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March 5, 2018 | by  | in Arts Visual Arts |
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In Between

This week there are some gallery doors closing, and others opening. It is hard to arrange thoughts when you’re in between, so here are some magnetic events and exhibitions to fill in these spaces.

Hardening at Enjoy Public Art Gallery, until 10 March, free entry

Aliyah Winter stands in a white garment, in an echoing landscape. It feels echoing, but there is no audio to tell. Her solo exhibition revisits the history of Dr. Hjelmar von Danneville, and the implication of Miramar and Matiu Island in this history, considering representations of gender and sexuality.

Teju Cole: Blind Spot, in conversation with Paula Morris at Circa, 10 March, $19 + booking fee (from New Zealand Festival website)

Teju Cole is a writer, photographer, and art historian, and he synthesises these things in his book Blind Spot. In every image, Blind Spot makes an object out of the gap from one thing to the next. The images are sparse, fugitive, but the absence of definite subject makes it more present by proxy. His accompanying text is a drill bit in your brain; persistent, steely silver sharp, and brilliant.

Luke Willis Thompson at Adam Art Gallery Te Pātaka Toi, till 15 April, free entry

Kathy Noble wrote of Luke Willis Thompson’s work that “art of this nature can be easy to celebrate and easy to criticise”. This “nature” is very loud, and also very stealthy. Willis Thompson has occupied the gallery with three large-scale video works that ask a lot more questions than they answer, seeking some sort of “form for political silence”. This is a silence that is, perhaps, the most deafening.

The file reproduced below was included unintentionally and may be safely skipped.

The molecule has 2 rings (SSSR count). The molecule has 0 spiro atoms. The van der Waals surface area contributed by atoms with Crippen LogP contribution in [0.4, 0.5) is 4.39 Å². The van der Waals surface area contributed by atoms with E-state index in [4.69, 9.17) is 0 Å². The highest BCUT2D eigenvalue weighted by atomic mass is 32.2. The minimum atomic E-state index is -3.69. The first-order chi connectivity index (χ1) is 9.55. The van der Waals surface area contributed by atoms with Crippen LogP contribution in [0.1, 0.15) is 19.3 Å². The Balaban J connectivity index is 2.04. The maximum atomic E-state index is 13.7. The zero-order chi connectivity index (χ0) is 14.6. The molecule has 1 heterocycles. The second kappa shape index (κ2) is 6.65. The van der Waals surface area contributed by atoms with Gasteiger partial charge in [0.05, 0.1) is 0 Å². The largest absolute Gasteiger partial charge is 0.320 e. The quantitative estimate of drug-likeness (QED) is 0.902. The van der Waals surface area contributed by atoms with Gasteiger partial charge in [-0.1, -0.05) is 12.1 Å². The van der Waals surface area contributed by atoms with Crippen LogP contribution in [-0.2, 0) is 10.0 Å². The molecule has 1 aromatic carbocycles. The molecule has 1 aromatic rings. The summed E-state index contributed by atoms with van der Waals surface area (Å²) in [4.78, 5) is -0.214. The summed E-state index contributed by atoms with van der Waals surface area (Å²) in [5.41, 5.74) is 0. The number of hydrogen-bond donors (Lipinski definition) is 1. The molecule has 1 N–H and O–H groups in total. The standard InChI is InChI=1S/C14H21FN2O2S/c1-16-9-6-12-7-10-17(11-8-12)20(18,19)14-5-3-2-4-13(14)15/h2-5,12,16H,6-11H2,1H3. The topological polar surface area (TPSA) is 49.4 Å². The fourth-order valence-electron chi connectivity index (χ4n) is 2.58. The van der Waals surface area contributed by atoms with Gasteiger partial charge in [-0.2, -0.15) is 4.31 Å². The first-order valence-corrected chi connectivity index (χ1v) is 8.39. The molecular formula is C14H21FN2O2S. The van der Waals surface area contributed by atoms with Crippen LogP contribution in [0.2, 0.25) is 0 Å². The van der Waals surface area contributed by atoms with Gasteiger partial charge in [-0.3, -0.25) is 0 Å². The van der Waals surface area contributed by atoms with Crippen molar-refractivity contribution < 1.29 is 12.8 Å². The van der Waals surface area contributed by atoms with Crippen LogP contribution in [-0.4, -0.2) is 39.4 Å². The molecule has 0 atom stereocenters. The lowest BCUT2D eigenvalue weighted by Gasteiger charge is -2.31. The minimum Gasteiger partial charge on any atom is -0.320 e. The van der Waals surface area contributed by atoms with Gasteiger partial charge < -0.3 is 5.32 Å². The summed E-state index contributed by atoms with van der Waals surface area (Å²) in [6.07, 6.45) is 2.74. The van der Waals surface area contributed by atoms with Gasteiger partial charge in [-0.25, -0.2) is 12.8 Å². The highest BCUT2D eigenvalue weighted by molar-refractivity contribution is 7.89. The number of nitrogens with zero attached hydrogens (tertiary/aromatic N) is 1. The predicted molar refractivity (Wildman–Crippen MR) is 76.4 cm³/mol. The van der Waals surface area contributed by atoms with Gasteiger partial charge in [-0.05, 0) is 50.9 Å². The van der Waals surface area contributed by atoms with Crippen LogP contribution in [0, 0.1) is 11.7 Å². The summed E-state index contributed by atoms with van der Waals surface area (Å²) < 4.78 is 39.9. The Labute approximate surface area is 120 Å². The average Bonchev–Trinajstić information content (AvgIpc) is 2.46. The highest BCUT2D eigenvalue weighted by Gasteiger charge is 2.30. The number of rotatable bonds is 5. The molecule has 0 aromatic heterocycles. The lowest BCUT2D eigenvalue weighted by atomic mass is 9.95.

The Language of Things: Meaning and Value in Contemporary Jewellery at The Dowse, till 24 June, free entry

The objects that we adorn ourselves with, that we protect ourselves with, are so intimately entangled with our body. These are things that can be simultaneously precious and worthless, that are sometimes not even a whole object when severed from us. Yuka Oyama is part of this show, whose work explores the temporary homes that objects can provide for us, especially in lives that are never of any static location.

He Tohu at National Library Te Puna Mātauranga o Aotearoa, permanent exhibition, free entry

Here are three important documents together: He Whakaputanga, Te Tiriti o Waitangi, and the Women’s Suffrage Petition, in an exhibition rich in content and design. He Tohu offers an opportunity to understand the consequences of each of these papers, and reflect and challenge our own relationships to them.

 

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